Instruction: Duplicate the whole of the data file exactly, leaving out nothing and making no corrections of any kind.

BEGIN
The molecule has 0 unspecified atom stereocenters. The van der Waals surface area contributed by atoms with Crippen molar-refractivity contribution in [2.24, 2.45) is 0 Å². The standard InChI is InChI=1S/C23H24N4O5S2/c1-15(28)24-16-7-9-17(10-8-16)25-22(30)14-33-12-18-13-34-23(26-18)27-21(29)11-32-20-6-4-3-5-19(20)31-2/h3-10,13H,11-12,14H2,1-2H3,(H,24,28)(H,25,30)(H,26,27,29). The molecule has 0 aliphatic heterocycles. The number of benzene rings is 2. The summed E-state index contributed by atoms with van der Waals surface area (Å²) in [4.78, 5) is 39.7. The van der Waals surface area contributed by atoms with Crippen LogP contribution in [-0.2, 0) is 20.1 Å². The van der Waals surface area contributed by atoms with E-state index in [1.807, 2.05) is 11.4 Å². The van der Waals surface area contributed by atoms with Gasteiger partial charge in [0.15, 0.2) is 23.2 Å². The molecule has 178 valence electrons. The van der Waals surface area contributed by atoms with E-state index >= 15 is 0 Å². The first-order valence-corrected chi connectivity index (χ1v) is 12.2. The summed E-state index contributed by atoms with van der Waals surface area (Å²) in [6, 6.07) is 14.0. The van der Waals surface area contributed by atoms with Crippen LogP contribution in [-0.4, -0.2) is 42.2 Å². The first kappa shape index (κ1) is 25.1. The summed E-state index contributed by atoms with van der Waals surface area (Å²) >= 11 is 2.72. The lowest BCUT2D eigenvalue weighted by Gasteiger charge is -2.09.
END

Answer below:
The molecule has 0 unspecified atom stereocenters. The van der Waals surface area contributed by atoms with Crippen molar-refractivity contribution in [2.24, 2.45) is 0 Å². The standard InChI is InChI=1S/C23H24N4O5S2/c1-15(28)24-16-7-9-17(10-8-16)25-22(30)14-33-12-18-13-34-23(26-18)27-21(29)11-32-20-6-4-3-5-19(20)31-2/h3-10,13H,11-12,14H2,1-2H3,(H,24,28)(H,25,30)(H,26,27,29). The molecule has 0 aliphatic heterocycles. The number of benzene rings is 2. The summed E-state index contributed by atoms with van der Waals surface area (Å²) in [4.78, 5) is 39.7. The van der Waals surface area contributed by atoms with Crippen LogP contribution in [-0.2, 0) is 20.1 Å². The van der Waals surface area contributed by atoms with E-state index in [1.807, 2.05) is 11.4 Å². The van der Waals surface area contributed by atoms with Gasteiger partial charge in [0.15, 0.2) is 23.2 Å². The molecule has 178 valence electrons. The van der Waals surface area contributed by atoms with E-state index >= 15 is 0 Å². The first-order valence-corrected chi connectivity index (χ1v) is 12.2. The summed E-state index contributed by atoms with van der Waals surface area (Å²) in [6, 6.07) is 14.0. The van der Waals surface area contributed by atoms with Crippen LogP contribution in [-0.4, -0.2) is 42.2 Å². The first kappa shape index (κ1) is 25.1. The summed E-state index contributed by atoms with van der Waals surface area (Å²) >= 11 is 2.72. The lowest BCUT2D eigenvalue weighted by Gasteiger charge is -2.09.